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Python Web Applications

To reliably and safely serve a Python web application, such as one built with Flask or another web framework, needs some infrastructure around it. We’ll go through each step in detail, but the quick list is:

  • Select which port(s) your container will expose (and, optionally, publish).
  • Create and configure an Nginx Proxy container.
  • Python WSGI/ASGI Server

Container Setup

By default, our Python containers don’t expose a port. You can change this in the container’s Settings. You can expose ports, and then select whether to publish them. When you save your changes, your container will spend a few seconds restarting.

Nginx Proxy

Unlike our web images, your Python + Miniconda service image needs to be configured with a separate Nginx proxy container to ensure that it serves as expected. This is not hard to do - the container comes with an example configuration for connecting to a NodeJS container, and the same principles apply here.

  1. Create a container running the Nginx Proxy web image, and add an SSH user.

  2. SSH into the container and edit the config file at /container/config/nginx/sites-available/default.

  3. Uncomment the ‘upstream’ portion of the config file.

  4. Change the name of the upstream server from nodejs44 to something relevant to your Python container (for example pyapp). You don’t need to use your container name or labels here.

  5. You’ll see NODE_CONTAINER_HOSTNAME:8080; - change this to show the name of your Python application container and the number of the port that you have opened. (Keep the colon : and semi-colon : in place.)

  6. Uncomment the example line that says proxy_pass http://nodejs44/;

  7. Change nodejs44 to again match your upstream server name - using the same example, it should look like proxy_pass http://pyapp/;.

From your SSH session, run nginx -t to ensure your changes are valid. You want to see this line:

nginx: the configuration file /etc/nginx/nginx.conf syntax is ok

You will also see two other messages, Permission denied and configuration file test failed. These are safe to ignore. They happen because because the SSH user in the container does not have permissions over the Nginx service. What’s important is that the syntax is ok. If it is, it’s safe to restart the Nginx Proxy container to apply the new configuration.

If you’d like to understand more about why you saw those two failure messages, read up on SSH User Privileges.

Python WSGI/ASGI Server

There are a number of WSGI (Web Server Gateway Interface) and ASGI (Asynchronous Server Gateway Interface) middleman servers designed to serve Python applications. Gunicorn is the best known option, and it’s recommended by most Python frameworks.

There are plenty of tutorials that outline how to configure Gunicorn (or any other gateway), but there are a few things to keep in mind:

  • If you’re running an application that uses asynchronous calls or function definitions, you should use async-capable workers (such as Uvicorn) with Gunicorn as the master process.
  • Gunicorn will, by default, serve a distinct application per worker instance. This means that if you’re using large datasets that are loaded into memory (such as a large language model), you will probably need to configure shared memory.
  • If you’re using a database, especially using an ORM such as SQLAlchemy, ensure that you’re doing this in a thread-safe way. Django does this by default, Flask-SQLAlchemy solves this problem for you, and you can always use something like SQLAlchemy’s sessionmaker to ensure that sessions are thread-local.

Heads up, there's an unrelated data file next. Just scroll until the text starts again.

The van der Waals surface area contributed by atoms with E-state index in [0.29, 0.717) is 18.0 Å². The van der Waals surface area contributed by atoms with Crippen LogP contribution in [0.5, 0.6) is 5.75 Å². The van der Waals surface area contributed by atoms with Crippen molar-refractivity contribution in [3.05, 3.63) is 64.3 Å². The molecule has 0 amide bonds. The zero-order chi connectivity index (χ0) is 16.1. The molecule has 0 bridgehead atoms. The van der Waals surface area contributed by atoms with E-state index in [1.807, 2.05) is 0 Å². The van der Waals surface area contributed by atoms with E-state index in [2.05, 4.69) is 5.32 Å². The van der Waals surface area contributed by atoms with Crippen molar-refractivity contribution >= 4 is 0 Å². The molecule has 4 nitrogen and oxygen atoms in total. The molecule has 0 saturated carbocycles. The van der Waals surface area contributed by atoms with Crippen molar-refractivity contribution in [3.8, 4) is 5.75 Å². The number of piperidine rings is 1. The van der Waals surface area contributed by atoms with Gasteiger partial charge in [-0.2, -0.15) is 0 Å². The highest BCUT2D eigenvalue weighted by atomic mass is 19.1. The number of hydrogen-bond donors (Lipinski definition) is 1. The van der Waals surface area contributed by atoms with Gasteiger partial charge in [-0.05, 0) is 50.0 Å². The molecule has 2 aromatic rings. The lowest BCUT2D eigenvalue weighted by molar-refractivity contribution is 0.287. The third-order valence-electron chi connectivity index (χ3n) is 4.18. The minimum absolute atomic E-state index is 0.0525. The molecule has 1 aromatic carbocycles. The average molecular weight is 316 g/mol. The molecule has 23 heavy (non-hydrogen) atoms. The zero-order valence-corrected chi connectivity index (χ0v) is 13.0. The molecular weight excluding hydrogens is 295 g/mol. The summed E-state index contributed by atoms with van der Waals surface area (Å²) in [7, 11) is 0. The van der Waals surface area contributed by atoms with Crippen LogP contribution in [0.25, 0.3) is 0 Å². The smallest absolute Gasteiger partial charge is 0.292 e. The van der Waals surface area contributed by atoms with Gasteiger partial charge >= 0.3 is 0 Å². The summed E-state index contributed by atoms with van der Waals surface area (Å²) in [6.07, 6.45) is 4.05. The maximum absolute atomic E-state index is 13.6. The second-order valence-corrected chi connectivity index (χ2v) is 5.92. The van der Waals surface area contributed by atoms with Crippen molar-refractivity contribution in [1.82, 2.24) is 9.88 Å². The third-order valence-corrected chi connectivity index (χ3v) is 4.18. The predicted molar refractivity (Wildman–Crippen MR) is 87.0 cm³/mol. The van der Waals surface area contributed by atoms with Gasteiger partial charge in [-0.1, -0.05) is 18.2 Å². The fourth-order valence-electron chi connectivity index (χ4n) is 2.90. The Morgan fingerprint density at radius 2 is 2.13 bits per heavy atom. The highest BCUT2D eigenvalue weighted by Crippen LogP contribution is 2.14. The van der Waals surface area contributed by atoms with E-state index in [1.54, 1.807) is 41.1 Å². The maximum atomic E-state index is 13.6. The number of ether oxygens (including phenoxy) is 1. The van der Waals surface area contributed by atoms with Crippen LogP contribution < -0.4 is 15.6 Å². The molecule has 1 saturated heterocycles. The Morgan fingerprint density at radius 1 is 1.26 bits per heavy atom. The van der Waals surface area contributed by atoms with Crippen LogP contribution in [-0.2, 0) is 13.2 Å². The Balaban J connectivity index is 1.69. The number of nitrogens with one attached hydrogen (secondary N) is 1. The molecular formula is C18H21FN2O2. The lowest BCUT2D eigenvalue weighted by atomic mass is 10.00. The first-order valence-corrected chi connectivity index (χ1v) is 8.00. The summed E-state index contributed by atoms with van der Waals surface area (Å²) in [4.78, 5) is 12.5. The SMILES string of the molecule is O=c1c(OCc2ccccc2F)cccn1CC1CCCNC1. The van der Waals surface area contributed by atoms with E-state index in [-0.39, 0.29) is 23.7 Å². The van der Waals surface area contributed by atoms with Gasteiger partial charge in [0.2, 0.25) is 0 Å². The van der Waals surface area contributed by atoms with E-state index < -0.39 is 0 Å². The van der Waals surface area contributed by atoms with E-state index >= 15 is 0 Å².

Basic Example Deployment

Generally, you should follow the deployment instructions for your specific framework to configure your gateway server. An example step-by-step deployment for a very simple Flask app is included below.

We’ll assume that:

  • Your application is in /container/application,
  • Your app is a file named,
  • The Flask module is called app,
  • Your Conda environment is called flaskapp.

An example might look like this:

from flask import Flask
app = Flask(__name__)
def hello_world():
return 'Hello world!'
  1. SSH into your Python container and activate your Conda environment:

    conda activate flaskapp
  2. Install the gateway package(s) you need alongside the framework, for example:

    conda install gunicorn flask
  3. Edit the /container/config/supervisord.conf file. Either uncomment the example [program:pyapp] block, or create a new one with the settings that you want.

  4. Make sure that your block is executing in the root directory for your application. We recommend leaving this as /container/application and setting your app up in there.

  5. Ensure that the command for your Supervisor program first activates the Conda environment using source, NOT conda (source activate flaskapp), and then runs your application via your WSGI server (python -m gunicorn --workers 2 --bind myapp:app). An explanation of what this does:

    • python -m gunicorn tells Python to load the Gunicorn module.
    • --workers 2 tells Gunicorn to load up two service workers. You can change this based on available resources.
    • --bind tells Gunicorn to listen to all network traffic on port 80. If you’ve exposed a different port, change this to match.
    • myapp:app tells Guncorn to look for the Python file named and load app from it (in our example, app = Flask(__name__))
  6. Chaining these into a single runtime command would make the line look like this:

    command=/bin/bash -c "source activate flaskapp && python -m gunicorn --workers 2 --bind myapp:app"
  7. Make any other changes you want to the Supervisor config, and then save them.

  8. Reload Supervisor, either with supervisorctl reload or by restarting the container.

  9. Check the URL that your Nginx Proxy is listening for. Your example app should be live!